Websites of the Month
You need to properly manage your studies to succeed at Unisa. This includes preparing to study, effective planning and study strategies, time management, managing study-related challenges and the exam preparation process.
We help you develop your academic literacies (reading, writing, quantitative skills) to help you have a successful study journey.
Current awareness is the term used to describe staying informed by keeping up to date with the latest publications, research and news in your field.
The perspective of current awareness is the present and the forthcoming, as opposed to the retrospective.
Current awareness ranges from looking for information on specific topics on a regular basis (and this usually involves the assistance of your Personal Librarian to help you set up a search profile matched to your research interests) to embracing a wider, more general, and cross-disciplinary view that brings an element of serendipity into your search for the latest information.
Informally, researchers remain alert in all contexts for useful information and insights that will inform their daily practice, their research, and spark off innovative and creative ideas for new avenues of research
The year is marked with many special days, weeks, and months dedicated and devoted to raising awareness about important issues.
This monthly post, compiled by the Information Search Librarians Team, will note special dates and themes, and draw your attention to possibly interesting cross-disciplinary topical references intended to inform and to inspire ideas for research.
Selected Noteworthy Days
28 Jan 2018 World Leprosy Day 2018
Leprosy is an infectious disease of the skin and nerves which, if not diagnosed and treated quickly, can result in debilitating disabilities. The effects of leprosy are exacerbated by the negative stigma surrounding the disease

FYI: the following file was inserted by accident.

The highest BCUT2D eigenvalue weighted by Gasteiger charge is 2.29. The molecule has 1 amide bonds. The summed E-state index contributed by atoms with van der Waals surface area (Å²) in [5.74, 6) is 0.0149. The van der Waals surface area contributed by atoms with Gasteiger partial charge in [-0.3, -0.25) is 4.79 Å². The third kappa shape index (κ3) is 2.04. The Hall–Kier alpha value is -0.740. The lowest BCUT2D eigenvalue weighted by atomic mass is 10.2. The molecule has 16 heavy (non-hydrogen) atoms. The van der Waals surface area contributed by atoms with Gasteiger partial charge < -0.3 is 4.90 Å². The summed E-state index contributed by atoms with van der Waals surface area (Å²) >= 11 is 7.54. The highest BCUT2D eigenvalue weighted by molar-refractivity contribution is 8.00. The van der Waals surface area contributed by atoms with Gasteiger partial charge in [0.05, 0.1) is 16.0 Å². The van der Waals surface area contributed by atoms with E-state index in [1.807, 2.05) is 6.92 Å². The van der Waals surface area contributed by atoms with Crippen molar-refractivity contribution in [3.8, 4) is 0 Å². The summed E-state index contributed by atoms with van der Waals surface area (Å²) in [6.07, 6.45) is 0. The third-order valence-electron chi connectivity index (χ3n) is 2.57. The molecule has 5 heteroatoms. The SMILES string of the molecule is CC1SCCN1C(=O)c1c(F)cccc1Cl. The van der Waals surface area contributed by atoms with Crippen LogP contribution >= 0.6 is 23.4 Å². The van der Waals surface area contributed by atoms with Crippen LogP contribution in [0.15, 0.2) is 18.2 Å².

27 Jan 2018 National Police Day 2018
On National Police Day the South African Police Service (SAPS) remembers the sacrifices that our men and women in blue have made and continue to make as they provide safety for all who live in South Africa
If you are looking for 2017's forthcoming conferences, the following websites are helpful:
Source : Critical Studies in Teaching and Learning (CriSTaL), Volume 1, Issue 1, Jan 2013, p. 53 - 79
The purpose of this essay is to reflect on how we in South Africa are managing the task of higher education in an environment marked by poverty. The paper makes the argument that the question of how to proceed when considering the relationship between the phenomenon of poverty and the experience of education is regularly resolved through invoking the syllogism that increased levels of education will bring about increased levels of income. Drawing on Sen and his ideas of capability deprivation, it is contended here that income-deprivation ideas by themselves do not adequately encompass the full complexity of how deprivation works. The approach taken here, therefore, is different. It works with the proposition that education needs to respond to the full range of social, cultural and other inhibiting factors with respect to the development of capabilities. Positing, therefore, the contention that human beings need to flourish in all the areas of their social lives and not just the space of work, the paper argues for the need to develop an education system that works with capabilities that are valuable in the full range of social spaces young South Africans inhabit. Using this introduction as a point of departure, the paper begins with an attempt at characterising the phenomenon of poverty and then moves on to look at the challenges the sector faces in teaching and learning with respect to it. Thereafter it provides an overview of the sector's responses to these challenges and finally, drawing on the idea of capability deprivation, makes a critical assessment of these responses.
Author Kimberley Porteus
In his comprehensive review of the notion of social inclusion and exclusion in the South, Sayed demonstrates that there is not yet a consensus among analysts from the South about the applicability and meaning of social inclusion and exclusion as analytic tools. His review calls for a deepened critical engagement with the notion of social inclusion and exclusion in the diverse context of the South. This article constructs an analytic approach to inclusion and exclusion consistent within a decolonising context. The article begins by providing a critical analysis of the notion of inclusion and exclusion within a post-colonial project, and affirms inclusion / exclusion as important analytic tools to the extent that they are constructed as active processes bounded within a human rights framework. The second half of the article applies this decolonising framework for inclusion / exclusion to the South African system of education, and suggests three analytic lenses for analysis - equity, quality, and knowledge. Using the process of transformation within the South African system of education as a point of departure, the article seeks to suggest the range of analytic questions that emerge from this approach.